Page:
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Bamberg County illustration LIBRARY

BAMBERG –The Southern Carolina Alliance says it’s working to promote Bamberg County.

SCA Vice President Kay Maxwell said the group is working with the S.C. Department of Commerce on a marketing campaign. The effort includes Aiken-based Alison South Marketing Group as well as local leaders from throughout the county.

"This is to help us unify everyone and channel our need for change and progress into a positive effort that will actually benefit Bamberg County and help us to market Bamberg County to others to not only live here, but to work here and to locate and invest here,” Maxwell said.

Internal and external marketing plans have been developed, she said. They’ll be shared with the steering committee and county council.

“We would like to basically roll that out at the next county council meeting and share that with the public and get things underway," Maxwell said. The next meeting is Sept. 9.

Maxwell discussed the marketing effort and economic development at Bamberg County Council’s Monday meeting.

She also announced that Project Pegasus is moving forward. It could bring 132 jobs and $2.1 million in capital investment to the county.

"We look to have something to announce on them very soon, as soon as that deal closes. We're real excited about that," Maxwell said.

Council Chairman Trent Kinard said, "I just want to thank y'all for all y'all are doing. It's exciting, it really is."

In his report, County Administrator Joey Preston said that work is being done to make the county and city more attractive for potential industries.

"We're not sitting around not doing anything. It's just we can't talk about a lot of this stuff until we get to a point where we can talk about it. I know everyone wants to see the community grow and we've got to make the county seat into a place that's attractive for these industries that come through here and look," Preston said.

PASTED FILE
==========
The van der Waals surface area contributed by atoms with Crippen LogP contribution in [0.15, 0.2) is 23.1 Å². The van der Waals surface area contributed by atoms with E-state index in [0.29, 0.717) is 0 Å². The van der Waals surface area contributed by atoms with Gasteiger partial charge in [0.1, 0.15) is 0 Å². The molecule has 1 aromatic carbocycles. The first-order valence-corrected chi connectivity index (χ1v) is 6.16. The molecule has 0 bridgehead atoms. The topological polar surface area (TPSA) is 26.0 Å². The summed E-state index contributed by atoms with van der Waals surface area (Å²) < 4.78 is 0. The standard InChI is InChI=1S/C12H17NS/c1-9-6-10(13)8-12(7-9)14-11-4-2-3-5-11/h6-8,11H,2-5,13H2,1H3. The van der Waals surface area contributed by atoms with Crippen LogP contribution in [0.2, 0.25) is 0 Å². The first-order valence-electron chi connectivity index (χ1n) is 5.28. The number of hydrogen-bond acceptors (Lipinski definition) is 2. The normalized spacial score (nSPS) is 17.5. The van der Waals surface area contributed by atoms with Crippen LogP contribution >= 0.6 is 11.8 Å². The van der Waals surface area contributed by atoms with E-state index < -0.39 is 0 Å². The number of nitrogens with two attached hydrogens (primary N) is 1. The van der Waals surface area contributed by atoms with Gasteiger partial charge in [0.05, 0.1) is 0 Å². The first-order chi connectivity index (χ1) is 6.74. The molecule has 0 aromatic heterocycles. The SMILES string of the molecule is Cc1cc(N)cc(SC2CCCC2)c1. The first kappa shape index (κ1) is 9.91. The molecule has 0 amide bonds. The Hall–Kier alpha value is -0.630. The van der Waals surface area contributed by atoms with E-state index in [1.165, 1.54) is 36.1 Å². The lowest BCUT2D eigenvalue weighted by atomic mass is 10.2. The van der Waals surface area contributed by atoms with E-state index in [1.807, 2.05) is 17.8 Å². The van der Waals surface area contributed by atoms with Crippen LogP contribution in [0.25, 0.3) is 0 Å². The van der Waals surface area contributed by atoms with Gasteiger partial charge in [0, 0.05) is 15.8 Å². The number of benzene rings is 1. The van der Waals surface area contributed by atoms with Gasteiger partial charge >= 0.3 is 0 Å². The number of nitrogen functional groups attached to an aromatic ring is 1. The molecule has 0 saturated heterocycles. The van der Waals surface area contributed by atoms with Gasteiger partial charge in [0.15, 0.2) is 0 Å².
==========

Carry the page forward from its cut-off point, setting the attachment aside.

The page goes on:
The county plans to work with the City of Bamberg on the development of a downtown revitalization plan.

"I think we're pretty good about getting available grant money that's out there. If we know about it, we're going to try to get it,” he said.

The county is working with the Lower Savannah Council of Governments Transportation Advisory Committee to try to get money to improve downtown Bamberg.

"At the same time, we're doing a recreation master plan, too, at the Ness (Sports) Complex ... to where we can encourage outside tournaments to come to Bamberg. You can't build a hotel until you have a reason for people to come here," Preston said.

He said the county is also poised to work with Denmark Technical College, which has asked the county to "help them maybe develop some sort of a regional recreation master plan."

"We could tie the two together. We could marry the Bamberg and Denmark Technical recreational facilities together to get even bigger programs here," Preston said.

He encouraged council to attend a community reception which will feature Sixth District Congressman James Clyburn. The event will be from 5:30 to 7 p.m. Wednesday, Sept. 4 at Voorhees College in Denmark.

"Within him sitting on some powerful committees right now ... we need to thank him for what they're doing for us through the USDA, including a new fire substation and fire trucks,” Preston said.

Also in his report, Preston stated that the granite for the county's Veteran's Memorial should be delivered later this week. Brickwork and flag pole installation will follow.

"Our goal is to have a ribbon cutting sometime this fall," he said.

The county secured a $50,000 state grant (which came with a $10,000 match) for the project.

The administrator said construction on Dally Road in Denmark should begin later this summer. Pelion-based R&T Grading Inc., one of four contractors who put in bids for the project, came in with the lowest bid of $629,000.

"Right now those bids are being evaluated by the engineers to make sure they comply with all of the state law. ... I know we're all looking forward to seeing that done," Preston said.